ISRAEL: Friendly interrogations
“Where are you from? What do you do? Oh really? Well, what do you write about?”
The young woman smiled and paused while making my cappuccino. “I guess, as a journalist, you must be more used to asking questions than answering them.”
“Actually, since I’ve come to Israel, it feels like I’m constantly answering people’s questions,” I said.
“Yes we’re very curious,” she said, “and very suspicious.”
Truer words were perhaps never spoken. Since arriving in Israel three weeks ago, every day seems to involve at least one extended Q&A session with soldiers, police officers or inquisitive civilians — especially in West Jerusalem, where Arabs seldom venture.
Sometimes aggressive, sometimes just curious, the questions all seem to tiptoe around two major points: What ARE you, and most importantly, are you a threat?
While meeting friends at a downtown restaurant last week, I walked past a parked Israeli army jeep. One of the soldiers looked me up and down and waved me over with a finger for another quick session.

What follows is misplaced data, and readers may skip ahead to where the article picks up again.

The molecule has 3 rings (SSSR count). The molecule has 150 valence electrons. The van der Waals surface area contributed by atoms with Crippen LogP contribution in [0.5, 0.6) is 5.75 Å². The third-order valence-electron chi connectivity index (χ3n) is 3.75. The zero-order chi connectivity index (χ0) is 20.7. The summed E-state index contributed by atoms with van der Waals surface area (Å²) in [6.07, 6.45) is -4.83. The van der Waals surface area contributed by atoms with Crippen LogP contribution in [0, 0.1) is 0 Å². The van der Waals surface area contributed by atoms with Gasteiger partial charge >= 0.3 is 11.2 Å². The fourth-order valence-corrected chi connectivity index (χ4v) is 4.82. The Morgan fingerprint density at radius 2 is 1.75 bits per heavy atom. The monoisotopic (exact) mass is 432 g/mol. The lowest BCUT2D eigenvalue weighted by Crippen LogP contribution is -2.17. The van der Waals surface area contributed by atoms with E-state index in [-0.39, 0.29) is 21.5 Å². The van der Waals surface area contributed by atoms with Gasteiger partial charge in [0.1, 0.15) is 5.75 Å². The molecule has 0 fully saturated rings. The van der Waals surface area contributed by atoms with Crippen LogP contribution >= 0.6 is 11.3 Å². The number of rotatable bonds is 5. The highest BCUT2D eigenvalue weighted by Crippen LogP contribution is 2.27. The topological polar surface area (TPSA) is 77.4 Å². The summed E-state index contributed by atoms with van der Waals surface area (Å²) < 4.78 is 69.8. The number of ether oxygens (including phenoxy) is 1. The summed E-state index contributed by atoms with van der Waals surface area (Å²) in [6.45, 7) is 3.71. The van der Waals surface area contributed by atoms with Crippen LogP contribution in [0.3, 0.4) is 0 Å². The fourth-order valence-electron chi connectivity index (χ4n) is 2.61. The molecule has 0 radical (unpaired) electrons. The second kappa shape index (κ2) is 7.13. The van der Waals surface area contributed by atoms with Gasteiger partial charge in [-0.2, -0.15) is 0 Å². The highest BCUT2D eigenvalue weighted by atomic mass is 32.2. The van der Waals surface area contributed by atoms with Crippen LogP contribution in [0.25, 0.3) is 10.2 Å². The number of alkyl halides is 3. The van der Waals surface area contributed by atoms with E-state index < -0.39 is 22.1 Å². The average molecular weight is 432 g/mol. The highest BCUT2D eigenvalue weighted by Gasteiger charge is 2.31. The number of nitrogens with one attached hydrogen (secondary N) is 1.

I told him I am an American, then when I told him my name, his eyes lit up with an “a-HA” look as if he’d caught me in a lie.
It went on for another 10 minutes or so, with the soldier receiving a well-practiced summary of my life story and professional profile. Having concluded that I wasn’t Palestinian, he started smiling and practicing his decent Arabic on me.
All in all, it was both a little galling and weirdly friendly. The soldier seemed pleasantly oblivious to the fact that my car was parked illegally on the sidewalk right next to his jeep with a parking ticket under the windshield wiper.
— Ashraf Khalil in Jerusalem